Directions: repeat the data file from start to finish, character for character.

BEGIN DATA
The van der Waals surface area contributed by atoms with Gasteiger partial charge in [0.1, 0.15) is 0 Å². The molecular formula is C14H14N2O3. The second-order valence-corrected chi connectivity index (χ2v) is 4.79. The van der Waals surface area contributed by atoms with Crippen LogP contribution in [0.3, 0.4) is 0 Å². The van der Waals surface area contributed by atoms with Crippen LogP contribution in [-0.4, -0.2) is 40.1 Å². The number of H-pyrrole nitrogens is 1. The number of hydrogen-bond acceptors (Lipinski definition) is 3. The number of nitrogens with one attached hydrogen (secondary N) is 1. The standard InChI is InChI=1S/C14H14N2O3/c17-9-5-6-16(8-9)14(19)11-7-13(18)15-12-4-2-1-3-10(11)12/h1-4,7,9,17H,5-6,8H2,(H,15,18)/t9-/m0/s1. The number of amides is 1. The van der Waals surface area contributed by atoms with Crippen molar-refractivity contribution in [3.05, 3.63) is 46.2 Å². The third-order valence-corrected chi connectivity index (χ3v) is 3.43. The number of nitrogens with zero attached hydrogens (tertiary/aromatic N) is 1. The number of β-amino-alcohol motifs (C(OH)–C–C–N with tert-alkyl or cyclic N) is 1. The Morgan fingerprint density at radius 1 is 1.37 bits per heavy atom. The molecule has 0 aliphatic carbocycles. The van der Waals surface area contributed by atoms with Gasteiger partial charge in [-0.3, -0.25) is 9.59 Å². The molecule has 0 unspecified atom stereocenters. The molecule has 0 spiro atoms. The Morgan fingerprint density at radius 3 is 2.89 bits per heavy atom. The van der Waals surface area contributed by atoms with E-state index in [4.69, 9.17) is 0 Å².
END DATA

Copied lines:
The van der Waals surface area contributed by atoms with Gasteiger partial charge in [0.1, 0.15) is 0 Å². The molecular formula is C14H14N2O3. The second-order valence-corrected chi connectivity index (χ2v) is 4.79. The van der Waals surface area contributed by atoms with Crippen LogP contribution in [0.3, 0.4) is 0 Å². The van der Waals surface area contributed by atoms with Crippen LogP contribution in [-0.4, -0.2) is 40.1 Å². The number of H-pyrrole nitrogens is 1. The number of hydrogen-bond acceptors (Lipinski definition) is 3. The number of nitrogens with one attached hydrogen (secondary N) is 1. The standard InChI is InChI=1S/C14H14N2O3/c17-9-5-6-16(8-9)14(19)11-7-13(18)15-12-4-2-1-3-10(11)12/h1-4,7,9,17H,5-6,8H2,(H,15,18)/t9-/m0/s1. The number of amides is 1. The van der Waals surface area contributed by atoms with Crippen molar-refractivity contribution in [3.05, 3.63) is 46.2 Å². The third-order valence-corrected chi connectivity index (χ3v) is 3.43. The number of nitrogens with zero attached hydrogens (tertiary/aromatic N) is 1. The number of β-amino-alcohol motifs (C(OH)–C–C–N with tert-alkyl or cyclic N) is 1. The Morgan fingerprint density at radius 1 is 1.37 bits per heavy atom. The molecule has 0 aliphatic carbocycles. The van der Waals surface area contributed by atoms with Gasteiger partial charge in [-0.3, -0.25) is 9.59 Å². The molecule has 0 unspecified atom stereocenters. The molecule has 0 spiro atoms. The Morgan fingerprint density at radius 3 is 2.89 bits per heavy atom. The van der Waals surface area contributed by atoms with E-state index in [4.69, 9.17) is 0 Å².